Please use this identifier to cite or link to this item: http://docs.prosentient.com.au/prosentientjspui/handle/1/10963
Title: Echocardiographic Screening for Rheumatic Heart Disease in Indigenous Australian Children: A Cost-Utility Analysis.
Authors: Roberts, Kathryn
Cannon, Jeffrey
Atkinson, David
Brown, Alex
Maguire, Graeme
Remenyi, Bo
Wheaton, Gavin
Geelhoed, Elizabeth
Carapetis, Jonathan R
Affiliation: Menzies School of Health Research, Royal Darwin Hospital Campus, Darwin, Northern Territory, Australia..
Telethon Kids Institute, The University of Western Australia, Subiaco, Western Australia, Australia jeffrey.cannon@telethonkids.org.au..
Rural Clinical School of Western Australia, University of Western Australia, Broome, Western Australia, Australia..
South Australian Health and Medical Research Institute, Adelaide, South Australia, Australia..
Baker IDI Heart and Diabetes Institute, Melbourne, Victoria, Australia..
Menzies School of Health Research, Royal Darwin Hospital Campus, Darwin, Northern Territory, Australia..
Women's and Children's Hospital, Adelaide, South Australia, Australia..
Telethon Kids Institute, The University of Western Australia, Subiaco, Western Australia, Australia..
Telethon Kids Institute, The University of Western Australia, Subiaco, Western Australia, Australia..
Issue Date: 2-Mar-2017
Citation: Journal of the American Heart Association 2017-03-02; 6(3)
Abstract: Rheumatic heart disease (RHD) remains a leading cause of cardiovascular morbidity and mortality in children and young adults in disadvantaged populations. The emergence of echocardiographic screening provides the opportunity for early disease detection and intervention. Using our own multistate model of RHD progression derived from Australian RHD register data, we performed a cost-utility analysis of echocardiographic screening in indigenous Australian children, with the dual aims of informing policy decisions in Australia and providing a model that could be adapted in other countries. We simulated the outcomes of 2 screening strategies, assuming that RHD could be detected 1, 2, or 3 years earlier by screening. Outcomes included reductions in heart failure, surgery, mortality, disability-adjusted life-years, and corresponding costs. Only a strategy of screening all indigenous 5- to 12-year-olds in half of their communities in alternate years was found to be cost-effective (incremental cost-effectiveness ratio less than AU$50 000 per disability-adjusted life-year averted), assuming that RHD can be detected at least 2 years earlier by screening; however, this result was sensitive to a number of assumptions. Additional modeling of improved adherence to secondary prophylaxis alone resulted in dramatic reductions in heart failure, surgery, and death; these outcomes improved even further when combined with screening. Echocardiographic screening for RHD is cost-effective in our context, assuming that RHD can be detected ≥2 years earlier by screening. Our model can be adapted to any other setting but will require local data or acceptable assumptions for model parameters.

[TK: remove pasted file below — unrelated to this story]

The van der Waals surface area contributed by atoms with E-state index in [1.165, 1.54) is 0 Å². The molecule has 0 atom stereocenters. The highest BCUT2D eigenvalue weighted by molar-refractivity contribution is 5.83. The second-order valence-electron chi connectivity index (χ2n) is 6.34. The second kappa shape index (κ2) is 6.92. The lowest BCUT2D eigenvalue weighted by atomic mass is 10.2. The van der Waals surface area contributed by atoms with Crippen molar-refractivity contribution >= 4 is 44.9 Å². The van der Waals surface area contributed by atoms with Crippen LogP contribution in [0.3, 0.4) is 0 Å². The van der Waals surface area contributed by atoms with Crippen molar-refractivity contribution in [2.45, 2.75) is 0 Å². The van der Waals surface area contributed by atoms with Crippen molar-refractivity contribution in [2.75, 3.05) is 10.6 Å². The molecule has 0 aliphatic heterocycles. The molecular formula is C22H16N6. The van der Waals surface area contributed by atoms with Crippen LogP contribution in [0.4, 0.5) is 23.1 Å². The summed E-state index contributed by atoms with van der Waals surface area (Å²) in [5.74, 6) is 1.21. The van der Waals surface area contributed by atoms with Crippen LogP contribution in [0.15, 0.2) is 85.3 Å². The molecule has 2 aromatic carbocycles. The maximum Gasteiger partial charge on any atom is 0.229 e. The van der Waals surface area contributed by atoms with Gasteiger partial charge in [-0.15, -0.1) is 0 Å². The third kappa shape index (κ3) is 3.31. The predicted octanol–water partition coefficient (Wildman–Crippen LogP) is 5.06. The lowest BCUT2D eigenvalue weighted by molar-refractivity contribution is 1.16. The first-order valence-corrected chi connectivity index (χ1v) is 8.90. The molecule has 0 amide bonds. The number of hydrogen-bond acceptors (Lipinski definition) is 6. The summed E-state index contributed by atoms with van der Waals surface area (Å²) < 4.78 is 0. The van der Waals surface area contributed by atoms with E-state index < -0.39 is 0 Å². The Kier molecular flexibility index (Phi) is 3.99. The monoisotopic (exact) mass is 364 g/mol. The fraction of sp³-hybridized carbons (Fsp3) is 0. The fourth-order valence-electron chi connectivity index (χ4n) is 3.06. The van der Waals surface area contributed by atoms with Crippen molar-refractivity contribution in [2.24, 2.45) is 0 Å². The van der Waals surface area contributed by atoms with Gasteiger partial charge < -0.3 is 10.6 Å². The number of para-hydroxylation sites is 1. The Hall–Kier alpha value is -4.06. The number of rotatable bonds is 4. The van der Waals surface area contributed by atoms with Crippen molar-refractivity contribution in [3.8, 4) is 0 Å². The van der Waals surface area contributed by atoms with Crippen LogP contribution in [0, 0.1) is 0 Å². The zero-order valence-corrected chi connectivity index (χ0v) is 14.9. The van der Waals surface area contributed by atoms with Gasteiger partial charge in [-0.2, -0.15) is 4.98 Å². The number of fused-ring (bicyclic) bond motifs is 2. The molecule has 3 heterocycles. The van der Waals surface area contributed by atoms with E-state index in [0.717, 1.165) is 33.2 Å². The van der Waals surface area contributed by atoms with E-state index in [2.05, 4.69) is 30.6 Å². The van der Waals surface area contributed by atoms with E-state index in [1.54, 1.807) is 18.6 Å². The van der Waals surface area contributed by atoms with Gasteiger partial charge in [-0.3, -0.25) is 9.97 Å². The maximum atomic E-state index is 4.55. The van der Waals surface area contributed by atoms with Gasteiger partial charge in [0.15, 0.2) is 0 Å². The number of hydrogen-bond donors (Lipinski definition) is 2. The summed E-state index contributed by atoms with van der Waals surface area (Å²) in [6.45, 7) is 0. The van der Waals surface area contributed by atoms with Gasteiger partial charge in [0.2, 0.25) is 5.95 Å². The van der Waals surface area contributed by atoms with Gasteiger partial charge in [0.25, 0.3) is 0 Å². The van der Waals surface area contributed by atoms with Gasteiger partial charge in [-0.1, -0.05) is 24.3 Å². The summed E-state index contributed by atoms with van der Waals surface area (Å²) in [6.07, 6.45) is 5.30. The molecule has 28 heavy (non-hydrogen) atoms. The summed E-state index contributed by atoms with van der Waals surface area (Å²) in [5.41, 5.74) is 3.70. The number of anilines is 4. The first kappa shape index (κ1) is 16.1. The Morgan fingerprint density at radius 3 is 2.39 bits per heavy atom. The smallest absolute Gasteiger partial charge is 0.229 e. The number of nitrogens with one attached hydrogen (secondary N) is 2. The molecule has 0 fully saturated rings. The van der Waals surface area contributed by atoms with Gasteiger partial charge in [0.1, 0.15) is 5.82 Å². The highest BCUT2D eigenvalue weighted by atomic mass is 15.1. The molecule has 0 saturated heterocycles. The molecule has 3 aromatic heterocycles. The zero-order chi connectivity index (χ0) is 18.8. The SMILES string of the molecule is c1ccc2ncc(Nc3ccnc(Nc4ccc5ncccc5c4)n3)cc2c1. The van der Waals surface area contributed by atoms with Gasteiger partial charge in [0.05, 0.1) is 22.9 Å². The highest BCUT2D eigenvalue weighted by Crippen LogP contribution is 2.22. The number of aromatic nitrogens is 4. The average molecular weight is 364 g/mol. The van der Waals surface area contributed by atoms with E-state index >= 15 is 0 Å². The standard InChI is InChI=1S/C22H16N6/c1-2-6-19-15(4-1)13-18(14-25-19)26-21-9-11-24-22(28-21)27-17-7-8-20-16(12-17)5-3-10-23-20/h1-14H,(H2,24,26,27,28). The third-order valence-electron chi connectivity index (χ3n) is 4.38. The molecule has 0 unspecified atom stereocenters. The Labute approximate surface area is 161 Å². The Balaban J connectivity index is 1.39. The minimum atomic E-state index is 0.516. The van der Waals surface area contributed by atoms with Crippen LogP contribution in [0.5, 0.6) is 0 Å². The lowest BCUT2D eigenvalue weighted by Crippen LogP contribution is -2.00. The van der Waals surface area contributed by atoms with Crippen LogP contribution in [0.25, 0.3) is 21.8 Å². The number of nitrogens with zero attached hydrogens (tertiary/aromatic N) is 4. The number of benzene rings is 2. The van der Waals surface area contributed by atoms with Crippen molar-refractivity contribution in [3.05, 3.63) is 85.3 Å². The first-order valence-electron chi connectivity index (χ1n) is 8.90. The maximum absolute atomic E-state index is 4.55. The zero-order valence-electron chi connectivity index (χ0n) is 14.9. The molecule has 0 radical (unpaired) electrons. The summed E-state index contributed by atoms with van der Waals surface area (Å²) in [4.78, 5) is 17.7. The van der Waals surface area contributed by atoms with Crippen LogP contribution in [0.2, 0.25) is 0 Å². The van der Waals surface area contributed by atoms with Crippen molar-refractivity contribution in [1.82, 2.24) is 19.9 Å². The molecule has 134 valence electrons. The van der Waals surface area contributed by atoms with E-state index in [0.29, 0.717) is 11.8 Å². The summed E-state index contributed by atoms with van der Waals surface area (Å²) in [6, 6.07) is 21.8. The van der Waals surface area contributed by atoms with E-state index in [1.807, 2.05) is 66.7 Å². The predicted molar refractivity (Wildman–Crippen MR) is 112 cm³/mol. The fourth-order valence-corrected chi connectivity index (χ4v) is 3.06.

URI: http://docs.prosentient.com.au/prosentientjspui/handle/1/10963
DOI: 10.1161/JAHA.116.004515
Type: Journal Article
Subjects: cost‐effectiveness
echocardiography
pediatrics
rheumatic heart disease
screening
Adolescent
Australia
Cardiac Surgical Procedures
Child
Child, Preschool
Cost-Benefit Analysis
Disease Progression
Echocardiography
Female
Heart Failure
Humans
Male
Mass Screening
Mortality
Northern Territory
Quality-Adjusted Life Years
Rheumatic Heart Disease
Oceanic Ancestry Group
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